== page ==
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  • Writer's pictureJeni Kelsch

Fear Not-I am an Expert

Updated: Jul 10, 2018

I am a product of the 1970s. To my kids that means I’m old, and as an old person, my ideas and experiences are also old and can be written off as uninformed, no longer relevant, or just annoying. But the 70s were a particularly weird point in history, being raised by ex-hippies in the 1980's Yuppie culture created a kind of cultural fraction in my brain that has left me uniquely scarred and unable to tell what fashion really is or how to apply it. On top of that, my generation was the first experimental education generation, and since we moved a lot, I think I was exposed to every “new” the Department of Education could invent and abandon for the next new Best Idea Ever.

My first-grade class was the first “bussed in” class in my school. That meant we got to meet lots of new kids from all over town and could never have a friend cause we all lived too far away. My second grade was an experiment in classrooms without walls. That meant I could see and hear the teachers teaching third and fourth grade at the same time as our teacher, but none of us could understand a thing. My third grade was the new social experiment of group teaching, we were actually a combined class of third and fourth graders, which was great, except that meant I already learned fourth grade material before fourth grade, which rendered fourth grade a little boring. Fifth grade took place in a failing school that closed the next year, that place was fun. We once had recess for four hours. Sixth grade I have completely blocked out of my memory, that probably is bad. Seventh was spent in an inner-city school and in that year, I stopped opening books. It just wasn’t necessary. High school continued the pattern of new and different, but by then I had decided school was where you were sent by law to sleep. After all those schools and all those experiments, I came away with one overarching thought, The Experts know nothing.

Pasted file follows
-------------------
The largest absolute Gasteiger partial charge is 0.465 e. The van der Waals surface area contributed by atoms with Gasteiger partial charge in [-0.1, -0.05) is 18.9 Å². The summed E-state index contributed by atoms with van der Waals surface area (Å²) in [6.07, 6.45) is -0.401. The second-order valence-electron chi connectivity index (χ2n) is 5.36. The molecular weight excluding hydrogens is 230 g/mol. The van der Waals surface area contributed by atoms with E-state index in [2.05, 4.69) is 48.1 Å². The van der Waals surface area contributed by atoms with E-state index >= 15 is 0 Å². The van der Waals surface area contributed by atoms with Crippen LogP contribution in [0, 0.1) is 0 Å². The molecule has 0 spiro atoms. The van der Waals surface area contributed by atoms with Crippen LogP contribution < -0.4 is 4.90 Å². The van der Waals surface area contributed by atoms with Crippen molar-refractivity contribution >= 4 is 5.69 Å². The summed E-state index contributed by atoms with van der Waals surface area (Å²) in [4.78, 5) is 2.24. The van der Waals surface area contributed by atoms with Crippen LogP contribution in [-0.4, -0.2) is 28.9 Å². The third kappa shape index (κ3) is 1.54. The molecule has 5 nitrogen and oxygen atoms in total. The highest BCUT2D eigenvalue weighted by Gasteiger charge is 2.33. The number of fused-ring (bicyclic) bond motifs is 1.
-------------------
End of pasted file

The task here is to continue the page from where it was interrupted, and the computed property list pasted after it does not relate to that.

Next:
So, when I became old, which seems to have coincided with my firstborn becoming a teenager, I was not surprised to be informed by him that I didn’t know what I was talking about, ever. All those years of experimental school and exposure to the experts’ latest ideas had finally caught up to me. If only I could spell or do simple math I am sure I could refute my son’s arguments, but alas, I am ill-equipped. The only thing I have managed to teach all my children with certainty, is that the experts know nothing, and I am An Expert.

My expertise, backed by years of experience and very little book reading, is wrong, it’s counter cultural, counter modern coolness. When I insist my daughter pull her hair back at her first ever job as a cashier at the grocery store so it doesn’t actually drop into the bags she fills with other people’s food, she scorns my advice as dated, and flounces out to bag hair and groceries all day long. Foolish old women like me be damned. My recent suggestion to my son that perhaps he may not want to plan his life around what car he is going to buy next but instead seek human companionship was laughed at. He said that is what people without cool cars think. Alas, I fear I have lost them to the one lesson I managed to teach, but I don’t let it get to me. Someday my children will have children, and the pupil will become the master, dare I say - the expert.

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